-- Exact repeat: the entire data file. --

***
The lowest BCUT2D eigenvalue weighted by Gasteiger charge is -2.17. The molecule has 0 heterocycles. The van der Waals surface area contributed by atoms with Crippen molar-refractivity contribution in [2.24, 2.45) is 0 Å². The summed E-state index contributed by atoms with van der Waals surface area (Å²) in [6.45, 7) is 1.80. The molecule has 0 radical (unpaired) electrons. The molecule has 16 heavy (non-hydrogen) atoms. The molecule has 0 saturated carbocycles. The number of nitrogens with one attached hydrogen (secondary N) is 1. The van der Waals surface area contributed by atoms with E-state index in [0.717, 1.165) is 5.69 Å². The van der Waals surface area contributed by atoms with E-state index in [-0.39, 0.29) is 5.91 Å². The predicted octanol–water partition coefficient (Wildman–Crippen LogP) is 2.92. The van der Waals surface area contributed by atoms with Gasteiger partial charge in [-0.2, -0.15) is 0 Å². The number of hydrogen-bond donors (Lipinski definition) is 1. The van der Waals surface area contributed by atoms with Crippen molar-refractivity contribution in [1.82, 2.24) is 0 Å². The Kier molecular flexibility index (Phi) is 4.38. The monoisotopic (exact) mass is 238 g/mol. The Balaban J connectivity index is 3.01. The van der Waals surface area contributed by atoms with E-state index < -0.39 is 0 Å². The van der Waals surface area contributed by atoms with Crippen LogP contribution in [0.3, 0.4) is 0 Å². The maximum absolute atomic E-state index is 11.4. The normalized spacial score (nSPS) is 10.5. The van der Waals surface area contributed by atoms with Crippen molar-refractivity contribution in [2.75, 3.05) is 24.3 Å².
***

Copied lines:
The lowest BCUT2D eigenvalue weighted by Gasteiger charge is -2.17. The molecule has 0 heterocycles. The van der Waals surface area contributed by atoms with Crippen molar-refractivity contribution in [2.24, 2.45) is 0 Å². The summed E-state index contributed by atoms with van der Waals surface area (Å²) in [6.45, 7) is 1.80. The molecule has 0 radical (unpaired) electrons. The molecule has 16 heavy (non-hydrogen) atoms. The molecule has 0 saturated carbocycles. The number of nitrogens with one attached hydrogen (secondary N) is 1. The van der Waals surface area contributed by atoms with E-state index in [0.717, 1.165) is 5.69 Å². The van der Waals surface area contributed by atoms with E-state index in [-0.39, 0.29) is 5.91 Å². The predicted octanol–water partition coefficient (Wildman–Crippen LogP) is 2.92. The van der Waals surface area contributed by atoms with Gasteiger partial charge in [-0.2, -0.15) is 0 Å². The number of hydrogen-bond donors (Lipinski definition) is 1. The van der Waals surface area contributed by atoms with Crippen molar-refractivity contribution in [1.82, 2.24) is 0 Å². The Kier molecular flexibility index (Phi) is 4.38. The monoisotopic (exact) mass is 238 g/mol. The Balaban J connectivity index is 3.01. The van der Waals surface area contributed by atoms with E-state index < -0.39 is 0 Å². The van der Waals surface area contributed by atoms with Crippen LogP contribution in [0.3, 0.4) is 0 Å². The maximum absolute atomic E-state index is 11.4. The normalized spacial score (nSPS) is 10.5. The van der Waals surface area contributed by atoms with Crippen molar-refractivity contribution in [2.75, 3.05) is 24.3 Å².